MPs expressed concerns on Tuesday over the possible negative impact on the island’s agriculture sector of the signing last week of a trade agreement between Canada and the European Union.
Specifically concerns have been raised over its impact on the registration of halloumi as a Protected Designation of Origin (PDO).
The Comprehensive Economic and Trade Agreement (Ceta), which provides for the lift of almost all trade tariffs between the EU and Canada, and includes provisions among others on market access for goods, services, investment and government procurement, was signed on Sunday in Brussels. Full ratification is pending though as it has to be approved by the European
Parliament once all member states give the green light.
“This is a deal that was agreed on by the upper echelons of the EU, to serve the large multinationals against small economies and businesses and certainly against workers,” said the head of the House agriculture committee, Akel MP Andros Kafkalias.
Through this agreement, he said, “which essentially constitutes the resurrection of the Transatlantic Trade and Investment Partnership (TTIP) any barrier to the action of multinationals is abolished”. He added that at the same time, policies are being adopted “to the detriment of the environment, consumer safety and public health.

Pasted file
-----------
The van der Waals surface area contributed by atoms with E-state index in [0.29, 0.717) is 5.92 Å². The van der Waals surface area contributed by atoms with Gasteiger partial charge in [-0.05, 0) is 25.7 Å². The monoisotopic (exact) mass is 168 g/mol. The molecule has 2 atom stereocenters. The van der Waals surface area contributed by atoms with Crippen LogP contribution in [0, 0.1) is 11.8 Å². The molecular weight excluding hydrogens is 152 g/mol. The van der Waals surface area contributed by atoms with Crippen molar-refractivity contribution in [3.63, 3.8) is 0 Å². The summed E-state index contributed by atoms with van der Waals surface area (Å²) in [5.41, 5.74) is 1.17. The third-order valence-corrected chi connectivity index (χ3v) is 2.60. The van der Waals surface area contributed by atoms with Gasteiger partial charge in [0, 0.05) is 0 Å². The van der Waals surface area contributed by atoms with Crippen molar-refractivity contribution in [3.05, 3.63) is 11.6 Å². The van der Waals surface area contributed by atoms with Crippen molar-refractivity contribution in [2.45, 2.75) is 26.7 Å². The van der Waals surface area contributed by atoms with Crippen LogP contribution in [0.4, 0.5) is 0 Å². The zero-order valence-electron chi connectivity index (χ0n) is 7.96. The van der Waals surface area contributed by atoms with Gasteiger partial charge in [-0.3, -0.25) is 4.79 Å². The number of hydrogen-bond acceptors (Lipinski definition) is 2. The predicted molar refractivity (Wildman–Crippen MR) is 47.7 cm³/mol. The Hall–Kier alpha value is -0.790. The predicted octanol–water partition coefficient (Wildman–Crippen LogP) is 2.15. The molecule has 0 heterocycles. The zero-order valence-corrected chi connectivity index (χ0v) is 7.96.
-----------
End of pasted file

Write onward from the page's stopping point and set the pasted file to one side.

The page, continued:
“It inter alia facilitates the introduction of genetically modified products through the back door”. In addition, “serious concerns arise about the course of registering products as PDO”.
Kafkalias expressed concerns that the Ceta could also impact negatively the registration of halloumi as a PDO as “through this agreement and through the documents submitted a large number of such products are not recognised”.
He called on the government to assess all data before the parliament ratifies or rejects the agreement.
Greens MP Charalambos Theopemtou said that they are very concerned since even though there are more than a thousand products designated as PDO and as Protected Geographical Indication (PGI) in the EU, the Ceta includes only 140 of them.
Among those 140, he said, the only Cypriot product is the Yeroskipou Loukoumi (delight).
“I don’t know what will happen with halloumi… We will have to add it (to the agreement list) and I don’t know how easy would be to add these products,” Theopemptou said.
Cyprus signed the agreement last month, Theopemptou said, without any public consultation first with the agricultural, consumer, or environmental organisations.